Duluth officer could face stiffer penalties as shooting trial looms
With Tyler Leibfried set to face a jury in January, a new prosecutor assigned to the case is looking to raise the stakes.
A prosecutor will pursue an additional charge and increased sentence for a Duluth police officer who shot an unarmed man through the door of a downtown apartment last year.
Tyler Foster Leibfried, 29, of Hermantown, currently faces felony counts of reckless discharge of a firearm within a municipality and intentional discharge of a firearm that endangers safety in the September 2020 incident that wounded Jared Fyle, 23.
Assistant St. Louis County Attorney Aaron Welch last week filed a motion to add a count of second-degree assault with a dangerous weapon ahead of a trial set to begin in January .
Welch, an Iron Range-based prosecutor who assumed the case after the September retirement of County Attorney Mark Rubin, also indicated he would seek an above-guideline sentence if Leibfried is convicted, citing the fact that the alleged crime was "committed in a location in which the victim had an expectation of privacy."
"This is especially true in the present case as the factors at play here are of high public concern in the present moment. The state asks this court, in the interests of justice, to help ensure that this defendant is treated exactly the same as any other defendant in a similar circumstance."
Welch indicated he will bring forward the motions at a pretrial hearing scheduled for Jan. 6. Judge Sally Tarnowski is set to preside over a four-day jury trial beginning Jan. 18.
The prosecutor argued Leibfried would not be unfairly prejudiced by the additional charge and aggravated sentence bid, as they rely on the same set of facts contained in the initial complaint filed in November 2020. But he suggested the trial date could be postponed if the defense asserts that additional time is necessary to prepare.
Leibfried's attorney, Paul Engh, is currently in another high-profile trial, representing former Brooklyn Center, Minnesota, police officer Kimberly Potter in the April shooting death of Daunte Wright.
Under state sentencing guidelines, a first-time offender convicted of second-degree assault could expect to have a 21-month prison term stayed in favor of probation. But the finding of aggravating factors would allow the court to impose up to the statutory maximum of seven years in prison.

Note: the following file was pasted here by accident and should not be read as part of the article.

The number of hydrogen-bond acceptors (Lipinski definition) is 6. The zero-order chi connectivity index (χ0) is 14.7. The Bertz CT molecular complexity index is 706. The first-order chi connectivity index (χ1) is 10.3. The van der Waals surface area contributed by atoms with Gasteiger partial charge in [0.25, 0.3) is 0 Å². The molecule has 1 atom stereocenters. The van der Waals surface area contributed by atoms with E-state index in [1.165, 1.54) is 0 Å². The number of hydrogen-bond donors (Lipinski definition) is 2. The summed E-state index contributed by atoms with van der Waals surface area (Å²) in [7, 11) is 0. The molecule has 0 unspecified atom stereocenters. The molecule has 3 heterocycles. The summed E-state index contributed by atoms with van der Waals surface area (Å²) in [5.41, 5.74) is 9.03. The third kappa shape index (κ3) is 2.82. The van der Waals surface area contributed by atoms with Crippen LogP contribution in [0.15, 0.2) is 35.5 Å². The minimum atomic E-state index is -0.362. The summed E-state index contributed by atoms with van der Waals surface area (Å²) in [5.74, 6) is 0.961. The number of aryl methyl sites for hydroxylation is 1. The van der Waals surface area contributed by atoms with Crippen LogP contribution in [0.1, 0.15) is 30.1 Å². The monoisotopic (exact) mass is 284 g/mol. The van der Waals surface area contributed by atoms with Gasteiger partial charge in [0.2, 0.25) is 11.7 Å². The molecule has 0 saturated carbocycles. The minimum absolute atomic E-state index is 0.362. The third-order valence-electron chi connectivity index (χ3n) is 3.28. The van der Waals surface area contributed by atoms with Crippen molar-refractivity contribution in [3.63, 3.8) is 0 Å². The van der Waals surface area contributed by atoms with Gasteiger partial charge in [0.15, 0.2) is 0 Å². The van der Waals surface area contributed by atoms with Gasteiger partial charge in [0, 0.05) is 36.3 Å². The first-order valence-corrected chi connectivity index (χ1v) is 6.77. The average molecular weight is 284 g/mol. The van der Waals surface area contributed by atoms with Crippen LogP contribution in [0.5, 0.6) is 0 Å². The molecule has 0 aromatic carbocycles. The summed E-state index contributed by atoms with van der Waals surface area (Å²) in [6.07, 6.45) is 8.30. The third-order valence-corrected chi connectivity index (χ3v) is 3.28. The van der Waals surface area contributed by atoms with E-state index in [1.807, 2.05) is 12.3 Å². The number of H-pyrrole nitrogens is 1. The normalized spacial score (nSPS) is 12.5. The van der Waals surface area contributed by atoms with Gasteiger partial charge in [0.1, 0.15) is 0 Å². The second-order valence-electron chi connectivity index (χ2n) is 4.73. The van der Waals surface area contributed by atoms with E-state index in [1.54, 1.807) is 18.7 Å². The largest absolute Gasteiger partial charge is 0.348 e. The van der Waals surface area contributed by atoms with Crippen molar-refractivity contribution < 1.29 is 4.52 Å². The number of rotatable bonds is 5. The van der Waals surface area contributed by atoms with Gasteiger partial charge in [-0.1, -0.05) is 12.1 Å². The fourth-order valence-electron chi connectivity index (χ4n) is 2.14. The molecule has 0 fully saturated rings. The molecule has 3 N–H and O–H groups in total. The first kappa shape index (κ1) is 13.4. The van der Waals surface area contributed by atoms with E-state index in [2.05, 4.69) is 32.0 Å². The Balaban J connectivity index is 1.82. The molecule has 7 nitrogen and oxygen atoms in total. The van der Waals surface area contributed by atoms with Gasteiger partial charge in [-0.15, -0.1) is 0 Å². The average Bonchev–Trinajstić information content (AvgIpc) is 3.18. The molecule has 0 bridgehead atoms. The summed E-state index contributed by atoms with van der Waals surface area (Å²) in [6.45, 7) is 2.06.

Leibfried's two firearm charges carry five years and two years, respectively, but are also anticipated to result in probationary sentences for an offender lacking a criminal history.
According to documents filed in State District Court, Leibfried and fellow officer Cory Lindsholm were called to the Kingsley Heights Apartments, 105 W. First St., on the night of Sept. 12 for a possible domestic disturbance. They determined there was no cause for an arrest, but headed up to Fyle's third-floor unit to help retrieve some belongings for his girlfriend.
Both officers later told Minnesota Bureau of Criminal Apprehension investigators that they heard two gunshot-like noises, which were later determined to have likely been from Fyle forcibly shoving or kicking the door closed.
Body camera video shows Leibfried drawing his duty pistol and ducking into a small alcove while Lindsholm retreats down the hallway and around a corner. Leibfried, who could be heard yelling "shots fired" over the radio, waited approximately 10 seconds before firing an initial volley of four shots into the door.
Fyle, who remained inside the apartment, could then be heard screaming "Stop!" at least nine times, followed by an expression of "Ow!" Leibfried, after waiting 6 seconds, then fired an additional two rounds into the door as further screams were heard from Fyle and others in the building.
Leibfried then summoned medical attention for the victim and retreated down the hallway to his partner. Fyle was treated at a local hospital for his injuries, but it was determined that a bullet in the shoulder area could not be safely removed.
It is believed to be the first time an area law enforcement officer will stand trial for an on-duty shooting.
Engh, who unsuccessfully sought to have the charges dismissed, has asserted that Leibfried acted within the "reasonable officer" standard established by the U.S. Supreme Court because he believed his life to be in danger.
Duluth police officials conducted an internal review of the incident and concluded that Leibfried, a five-year member of the department, had violated use-of-force policies and would remain "off duty immediately."
Leibfried has been on unpaid leave from the city since January , according to payroll records received by the News Tribune in response to a data request in April. City spokesperson Kate Van Daele confirmed Thursday that his "status has not changed."